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Curly hair is like a box of chocolates, you never know what you're going to get. It could be super-defined one day and a frizzy concoction the next day – and it's never exactly the same from one head to another. Our mission is to equip you with the necessary tools for restoring and maintaining healthy locks and celebrating the hair you were born with! 

Hair Elasticity: Unfolding the Science Behind Your Hair’s Stretchability

July 17, 2023


Verna Meachum

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Curl care

With extensive experience in the beauty industry, I specialize in writing for curly hair care brands, websites, and magazines.

Not only do I have curly hair, but my children, friends, family members, and even friends who are professional curly hairstylists, each with their unique curly textures.

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I also partner with a friend who holds a Ph.D. in chemistry and works as an R&D Chemist, ensuring our content is scientifically accurate and help us navigate through the misinformation around curly hair care. 

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Last Updated on July 17, 2023 by Verna Meachum

Every day, millions of us wage war on our hair. We pull, twist, heat, and style it, often without realizing the strain we’re putting on those delicate strands.

Ever had your hair snap while trying to put it into a ponytail or noticed an increase in split ends? These are signs that your hair’s elasticity is suffering. Welcome to ‘Hair Elasticity: Unfolding the Science Behind Your Hair’s Stretchability,’ a deep dive into the underlying science of what keeps our hair supple, flexible, and resilient.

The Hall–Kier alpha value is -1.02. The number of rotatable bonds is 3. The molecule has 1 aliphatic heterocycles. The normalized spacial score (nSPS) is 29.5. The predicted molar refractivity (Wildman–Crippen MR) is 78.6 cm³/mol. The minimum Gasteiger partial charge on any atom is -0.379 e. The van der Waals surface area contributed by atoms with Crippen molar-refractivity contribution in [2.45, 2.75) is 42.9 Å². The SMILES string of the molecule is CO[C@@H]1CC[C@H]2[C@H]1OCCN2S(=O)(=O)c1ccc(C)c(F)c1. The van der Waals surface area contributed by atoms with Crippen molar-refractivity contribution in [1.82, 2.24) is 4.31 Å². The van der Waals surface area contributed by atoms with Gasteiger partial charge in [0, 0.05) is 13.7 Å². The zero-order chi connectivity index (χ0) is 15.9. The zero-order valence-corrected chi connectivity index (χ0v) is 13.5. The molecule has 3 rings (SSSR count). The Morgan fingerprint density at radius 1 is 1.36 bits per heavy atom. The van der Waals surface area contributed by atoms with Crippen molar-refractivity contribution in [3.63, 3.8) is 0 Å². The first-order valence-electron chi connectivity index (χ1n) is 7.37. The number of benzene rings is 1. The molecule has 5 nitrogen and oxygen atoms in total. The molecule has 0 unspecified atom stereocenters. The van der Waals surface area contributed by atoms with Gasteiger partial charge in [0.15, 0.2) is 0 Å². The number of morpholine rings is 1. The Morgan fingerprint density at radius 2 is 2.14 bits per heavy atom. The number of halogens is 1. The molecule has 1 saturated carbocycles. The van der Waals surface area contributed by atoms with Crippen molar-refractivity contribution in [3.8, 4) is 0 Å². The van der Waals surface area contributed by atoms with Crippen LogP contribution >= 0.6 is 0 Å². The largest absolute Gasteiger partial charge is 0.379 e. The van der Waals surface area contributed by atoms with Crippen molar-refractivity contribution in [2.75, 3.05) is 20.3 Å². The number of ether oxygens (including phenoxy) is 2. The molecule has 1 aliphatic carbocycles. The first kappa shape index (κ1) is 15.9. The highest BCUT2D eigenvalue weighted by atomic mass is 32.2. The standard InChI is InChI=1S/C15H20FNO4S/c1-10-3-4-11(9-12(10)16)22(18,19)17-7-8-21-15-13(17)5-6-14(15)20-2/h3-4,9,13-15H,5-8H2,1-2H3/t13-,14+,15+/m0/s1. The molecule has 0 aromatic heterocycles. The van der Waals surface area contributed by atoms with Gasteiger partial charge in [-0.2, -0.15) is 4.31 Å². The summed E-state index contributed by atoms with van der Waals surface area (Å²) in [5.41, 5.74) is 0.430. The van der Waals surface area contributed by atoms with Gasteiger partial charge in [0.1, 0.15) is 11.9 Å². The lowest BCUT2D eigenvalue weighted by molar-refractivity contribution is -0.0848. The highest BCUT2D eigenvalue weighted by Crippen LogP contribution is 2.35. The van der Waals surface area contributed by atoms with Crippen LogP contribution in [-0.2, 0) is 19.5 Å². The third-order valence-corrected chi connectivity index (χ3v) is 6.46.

Hair elasticity is not just another buzzword in the beauty industry; it’s a crucial aspect of hair health, acting as an indicator of how well your hair can withstand daily wear and tear.

When your hair boasts good elasticity, it can stretch when wet and then bounce back to its original length without breaking – much like a perfectly tuned guitar string. But if it lacks elasticity, it may break under the slightest tension.

Understanding the science behind hair elasticity can help us nurture our locks more effectively and prevent common hair woes.

In this article, we’ll explore the fundamentals of hair elasticity and its significance in determining hair quality. We’ll also discuss the factors that affect the elasticity of hair fibers, how hair loses its elasticity, and ways to treat or improve your hair’s elasticity.

So, whether you’re a hair enthusiast, a self-confessed science geek, or someone who’s simply tired of battling brittle strands, this exploration into the fascinating world of hair elasticity promises to equip you with the knowledge that could revolutionize your hair care routine.

What is Hair Elasticity?

Image of curly girl stretching some strands of hair.

Hair is a protein fiber with a cylindrical structure comprising tiny microfibers that are packed in a well-organized shape in the cortex. Applying force to a damp hair strand causes it to stretch and become longer. This is due to the expansion of microfibers, which act like springs within the hair cortex.